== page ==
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3 Common Scams to Recognize Abroad

Elizabeth Esparza, senior program manager on our International Safety & Security team, highlights common scams to look for when traveling abroad.

At some point during your travels, if it hasn't already happened, you may be scammed. It happens to the best of us. There are millions of scams to be wary of, but watch out for the following three in particular.

Request from a Kind Stranger

I was recently standing at the Cambodia Angkor Air desk at the Ho Chi Minh City airport, waiting for someone to find my reservation and hoping that I wouldn't miss the last flight to Phnom Penh. A frantic woman approached me, explaining she was in charge of a group of children, had just flown in from Phnom Penh, and had accidentally taken the passport of a child now stranded in Cambodia. She asked if I would be willing to take the passport back with me.

Never, it bears repeating, NEVER agree to transport packages, envelopes, suitcases, or anything not belonging to you, for a stranger. You could become an unsuspecting smuggler or mule. If you have two hours to spare, watch the movie Brokedown Palace to see what happens to Claire Danes' and Kate Beckinsale's characters after falling for an attractive drug smuggler in Thailand. If you're caught smuggling anything illegal, local officials won't care that you were scammed into the situation.

It should go without saying, but I wouldn't even touch the envelope the woman was trying to hand me. I have no idea what was in it, but I'm extremely confident that there wasn't a stranded child in Cambodia waiting for his passport. So what did I do? I started laughing. I tend to laugh at inappropriate times—it's an issue I’m working on. I turned to look around to see if anyone else had been close enough to witness the encounter. In the time it took me to do that, the woman disappeared. If you find yourself in a similar encounter, say no and walk away.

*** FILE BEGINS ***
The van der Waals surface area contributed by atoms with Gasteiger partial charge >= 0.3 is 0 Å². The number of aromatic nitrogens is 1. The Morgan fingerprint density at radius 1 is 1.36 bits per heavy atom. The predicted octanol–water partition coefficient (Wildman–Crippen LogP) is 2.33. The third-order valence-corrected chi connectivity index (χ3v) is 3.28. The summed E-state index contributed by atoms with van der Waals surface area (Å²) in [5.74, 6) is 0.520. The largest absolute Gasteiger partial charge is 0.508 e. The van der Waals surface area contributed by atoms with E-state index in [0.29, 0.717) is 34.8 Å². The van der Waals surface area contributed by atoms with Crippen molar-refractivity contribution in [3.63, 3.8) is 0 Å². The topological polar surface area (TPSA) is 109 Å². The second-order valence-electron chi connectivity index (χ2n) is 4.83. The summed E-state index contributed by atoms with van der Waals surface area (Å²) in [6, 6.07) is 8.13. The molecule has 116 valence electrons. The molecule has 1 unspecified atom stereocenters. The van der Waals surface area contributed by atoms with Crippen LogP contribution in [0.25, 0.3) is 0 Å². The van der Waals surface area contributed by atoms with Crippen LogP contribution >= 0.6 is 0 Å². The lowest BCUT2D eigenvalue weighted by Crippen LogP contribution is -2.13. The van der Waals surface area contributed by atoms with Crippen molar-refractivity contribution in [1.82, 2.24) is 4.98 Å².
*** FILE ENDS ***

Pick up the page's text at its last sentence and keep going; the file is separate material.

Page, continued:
This Round Is on Me

Be mindful of your bar tab, and try to pay for each round individually.

You're overseas and meet a gorgeous local at a bar, or you end up at a bar of his or her choosing. Next thing you know, your new friend is gone, and you owe the bar an exorbitant bill. Don't have a credit card? Don't worry, the scammers may even take you to an ATM to get the money you owe.

Men tend to be the most common target for this scam. I've heard of situations where the victims pay the bill, sometimes in the thousands, just to remove themselves from the situation. If you're at a bar, ask for the cost of a drink before ordering, each time. Or pay for each round individually. I know this sounds paranoid, but I've seen and experienced enough in my travels to know better.


Be careful what and when you share on social media and with whom.

Keep in mind that your travel could make your family back home susceptible to a scam. In what is commonly referred to as the grandparents scam, a con artist calls your family pretending to be you and asks for money. They make your family believe it’s an emergency and ask for the money to be sent through Western Union. Usually, the level of information that can make this type of scam possible is readily available online.

So, what can you do to try to protect yourself from this type of scam?

  • Limit the amount of information you put on social media.
  • Don't post in real time and tag your location (i.e. #latergram should be your rule of thumb when posting photos).
  • Use strict privacy settings on social media.
  • Keep in touch with your family.


If you've been scammed while on a Harvard-related trip abroad, let us know so we can provide you with the proper support. While abroad, contact International SOS, our 24/7 global emergency response program, at +1-617-998-0000 or through the Assistance App. You can also contact International SOS after the fact. Learning about your experiences helps us educate future travelers.

Before you travel, research your destination thoroughly. The following resources can help: